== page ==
I also agree that it is dangerous to totally insulate our children from the world, I think that at some point I want my daughters to be in a position where they are experiencing the world but at a time when I can help them process it. Daniel teases me that I was raised in a clam shell - and there is a ring of truth to it - but when I got married I discovered that had to live in the world as it is and not as my parents wanted it to be. I wish I could give my girls a world without war and hunger and corporate (or church) politics, but that is not the world that is. I want them to be prepared for the reality of life and not have to face it alone.

There is so much danger in living our lives in a bubble. I don't want to live in a community that consists of only people who go to my church, I find that I am so much more well-rounded as a Christian and as a person when I am in relationship with people outside of my church circle. Although I think it's appropriate at my girl's young age to give them a measure of insulation against the cruelty and confusion of the world, at some point in their lives they are going to have to face it, and I would rather that it be relatively sooner than later.

I would also add to Tim Challies list two more dangers in homeschooling - one would be that we place inordinate value on education and academic sucess. Education is important and is a major factor in our child's development but is education the ultimate value in our children's development? I think that sometimes we can raise it to that level and that would be dangerous for our children. For instance the child who is brilliant but proud is much worse off than the child who is below-average but hard working and humble, and that had far more to do with the attidue and example of the child's parents then mode of education.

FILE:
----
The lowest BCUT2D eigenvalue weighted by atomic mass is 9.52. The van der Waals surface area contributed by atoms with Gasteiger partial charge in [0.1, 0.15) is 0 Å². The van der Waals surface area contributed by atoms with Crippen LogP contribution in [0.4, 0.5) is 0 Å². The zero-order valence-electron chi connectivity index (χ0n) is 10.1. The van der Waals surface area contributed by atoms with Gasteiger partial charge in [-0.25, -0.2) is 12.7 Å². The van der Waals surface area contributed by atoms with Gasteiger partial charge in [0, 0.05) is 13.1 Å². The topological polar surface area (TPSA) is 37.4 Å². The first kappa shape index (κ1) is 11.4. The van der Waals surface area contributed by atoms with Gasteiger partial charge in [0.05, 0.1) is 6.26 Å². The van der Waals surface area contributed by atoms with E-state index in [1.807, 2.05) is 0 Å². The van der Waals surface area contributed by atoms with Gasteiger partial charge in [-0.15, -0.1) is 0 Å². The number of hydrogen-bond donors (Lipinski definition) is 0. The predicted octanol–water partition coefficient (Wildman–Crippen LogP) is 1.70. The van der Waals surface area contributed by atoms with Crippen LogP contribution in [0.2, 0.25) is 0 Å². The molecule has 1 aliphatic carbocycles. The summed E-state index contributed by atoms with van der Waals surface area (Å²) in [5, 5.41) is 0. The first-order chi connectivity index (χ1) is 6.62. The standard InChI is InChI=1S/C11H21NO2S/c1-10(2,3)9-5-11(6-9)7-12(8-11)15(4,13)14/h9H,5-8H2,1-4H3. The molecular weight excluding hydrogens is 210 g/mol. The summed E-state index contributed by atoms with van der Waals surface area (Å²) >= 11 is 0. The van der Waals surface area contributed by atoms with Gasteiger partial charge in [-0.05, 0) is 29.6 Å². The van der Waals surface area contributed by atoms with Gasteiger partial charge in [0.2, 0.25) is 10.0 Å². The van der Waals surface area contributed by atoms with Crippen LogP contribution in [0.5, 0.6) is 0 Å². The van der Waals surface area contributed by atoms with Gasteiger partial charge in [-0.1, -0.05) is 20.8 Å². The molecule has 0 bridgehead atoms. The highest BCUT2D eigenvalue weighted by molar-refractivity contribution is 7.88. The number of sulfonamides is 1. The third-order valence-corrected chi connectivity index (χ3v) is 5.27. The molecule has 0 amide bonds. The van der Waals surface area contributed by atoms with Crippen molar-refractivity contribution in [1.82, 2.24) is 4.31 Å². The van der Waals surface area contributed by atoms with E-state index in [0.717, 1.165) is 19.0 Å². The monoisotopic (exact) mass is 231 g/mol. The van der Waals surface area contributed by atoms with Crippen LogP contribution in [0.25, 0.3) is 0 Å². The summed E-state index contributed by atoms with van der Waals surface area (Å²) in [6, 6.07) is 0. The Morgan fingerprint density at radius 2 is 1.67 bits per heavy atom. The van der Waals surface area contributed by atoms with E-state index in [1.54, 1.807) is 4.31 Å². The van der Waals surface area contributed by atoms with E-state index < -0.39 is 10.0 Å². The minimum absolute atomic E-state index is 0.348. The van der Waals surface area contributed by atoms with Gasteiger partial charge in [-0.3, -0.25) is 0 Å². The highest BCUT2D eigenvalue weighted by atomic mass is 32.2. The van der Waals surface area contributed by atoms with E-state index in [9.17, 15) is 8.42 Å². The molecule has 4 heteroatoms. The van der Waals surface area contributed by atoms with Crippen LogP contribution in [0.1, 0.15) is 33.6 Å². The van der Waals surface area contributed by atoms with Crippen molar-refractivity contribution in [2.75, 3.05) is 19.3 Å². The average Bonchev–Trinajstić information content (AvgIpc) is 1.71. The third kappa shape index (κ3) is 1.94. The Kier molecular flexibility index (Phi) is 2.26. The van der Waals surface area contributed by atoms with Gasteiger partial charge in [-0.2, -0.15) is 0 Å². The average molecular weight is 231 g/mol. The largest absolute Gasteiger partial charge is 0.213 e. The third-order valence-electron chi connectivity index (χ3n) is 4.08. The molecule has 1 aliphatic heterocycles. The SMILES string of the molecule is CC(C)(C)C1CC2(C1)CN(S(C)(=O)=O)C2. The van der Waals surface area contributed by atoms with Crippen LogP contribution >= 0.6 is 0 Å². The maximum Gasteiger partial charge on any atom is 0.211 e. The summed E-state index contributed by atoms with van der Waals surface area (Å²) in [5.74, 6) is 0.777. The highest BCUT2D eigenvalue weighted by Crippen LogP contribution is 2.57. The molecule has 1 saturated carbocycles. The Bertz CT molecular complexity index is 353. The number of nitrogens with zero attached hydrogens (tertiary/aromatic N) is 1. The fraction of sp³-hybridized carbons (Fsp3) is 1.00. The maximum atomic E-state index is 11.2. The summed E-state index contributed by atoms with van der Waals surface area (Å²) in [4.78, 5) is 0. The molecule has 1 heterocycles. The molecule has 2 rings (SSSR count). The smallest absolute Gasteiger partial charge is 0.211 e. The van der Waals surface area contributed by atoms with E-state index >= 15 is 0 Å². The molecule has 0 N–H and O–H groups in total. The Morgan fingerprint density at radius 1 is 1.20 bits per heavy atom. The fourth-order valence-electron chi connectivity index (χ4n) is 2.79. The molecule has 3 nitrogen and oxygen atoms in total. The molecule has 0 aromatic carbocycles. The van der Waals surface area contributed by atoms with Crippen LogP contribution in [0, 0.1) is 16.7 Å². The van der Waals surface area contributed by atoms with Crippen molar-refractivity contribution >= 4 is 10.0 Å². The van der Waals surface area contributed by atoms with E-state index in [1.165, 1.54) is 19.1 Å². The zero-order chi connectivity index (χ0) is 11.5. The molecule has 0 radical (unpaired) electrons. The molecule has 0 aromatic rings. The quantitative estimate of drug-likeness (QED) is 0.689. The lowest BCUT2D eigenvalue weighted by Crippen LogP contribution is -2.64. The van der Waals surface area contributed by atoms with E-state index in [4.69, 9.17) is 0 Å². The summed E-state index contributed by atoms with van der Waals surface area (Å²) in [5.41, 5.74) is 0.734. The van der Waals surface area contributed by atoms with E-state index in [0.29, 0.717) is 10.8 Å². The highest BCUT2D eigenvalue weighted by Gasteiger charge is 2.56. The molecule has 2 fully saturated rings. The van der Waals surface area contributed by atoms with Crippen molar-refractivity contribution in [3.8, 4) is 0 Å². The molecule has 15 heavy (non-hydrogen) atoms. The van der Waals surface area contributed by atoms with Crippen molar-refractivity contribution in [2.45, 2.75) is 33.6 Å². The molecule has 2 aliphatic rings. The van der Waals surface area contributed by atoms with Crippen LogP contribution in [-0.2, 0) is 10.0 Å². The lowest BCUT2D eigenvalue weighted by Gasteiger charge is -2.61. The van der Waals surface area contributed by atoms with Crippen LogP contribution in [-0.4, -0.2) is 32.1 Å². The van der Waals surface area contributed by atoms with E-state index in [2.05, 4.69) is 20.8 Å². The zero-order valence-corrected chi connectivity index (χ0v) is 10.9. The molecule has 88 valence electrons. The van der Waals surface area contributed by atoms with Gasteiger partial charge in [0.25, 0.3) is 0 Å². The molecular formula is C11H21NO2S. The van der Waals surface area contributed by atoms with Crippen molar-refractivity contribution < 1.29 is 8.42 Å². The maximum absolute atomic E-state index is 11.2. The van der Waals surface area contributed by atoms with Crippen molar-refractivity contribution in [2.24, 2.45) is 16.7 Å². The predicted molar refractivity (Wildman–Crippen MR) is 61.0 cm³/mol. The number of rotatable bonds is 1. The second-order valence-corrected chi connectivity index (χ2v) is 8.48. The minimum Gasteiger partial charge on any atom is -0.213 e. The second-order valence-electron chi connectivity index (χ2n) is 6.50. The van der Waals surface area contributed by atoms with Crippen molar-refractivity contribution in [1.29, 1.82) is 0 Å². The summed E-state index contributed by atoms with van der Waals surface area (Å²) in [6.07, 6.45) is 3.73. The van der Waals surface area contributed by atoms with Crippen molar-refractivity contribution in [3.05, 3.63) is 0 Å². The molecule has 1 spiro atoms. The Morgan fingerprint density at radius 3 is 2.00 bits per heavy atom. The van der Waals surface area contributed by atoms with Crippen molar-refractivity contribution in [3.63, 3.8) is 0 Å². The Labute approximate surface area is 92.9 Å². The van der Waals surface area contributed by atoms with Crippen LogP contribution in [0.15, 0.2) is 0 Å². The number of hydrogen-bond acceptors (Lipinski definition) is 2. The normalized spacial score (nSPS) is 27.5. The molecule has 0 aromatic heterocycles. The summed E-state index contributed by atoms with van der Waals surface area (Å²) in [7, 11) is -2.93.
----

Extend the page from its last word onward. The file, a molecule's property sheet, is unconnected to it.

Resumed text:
The second danger I'd add to Challies' list would be the potential for emotional non-presence of the homeschooling mom. If a mom is so overwhelmed by her "to do" list that she's running all day at 100 miles an hour and neglecting the emotional needs of her children then I think that homeschooling is doing more harm in that family then good. I don't think that homeschooling necessarily leads to this, I only think that it is a danger and one to be taken seriously. I've experienced both. As a homeschooled child I wanted a lot more time with my parents when the topic of conversation didn't center on shcoolwork, as I look back at my childhood the emotional non-presence, especially of my mom, is a warning to me. However with Beth I've really enjoyed the extra time and attention I've given her in the context of school and felt like that really enhanced our relationship rather than as a detracting influence. I felt like homeschooling helped me to be more present rather than less, but I don't think that would be true for everyone.

There is so much more that I'd like to quote from Tim Challie's article, but I don't want to steal his thunder. It is really worthwhile reading on a topic of such importance to every parent. I highly recommend it to you.

You might be interested to know that there is a second post of clarifications on the Challies blog and a short reply to Challies on Life in a Shoe.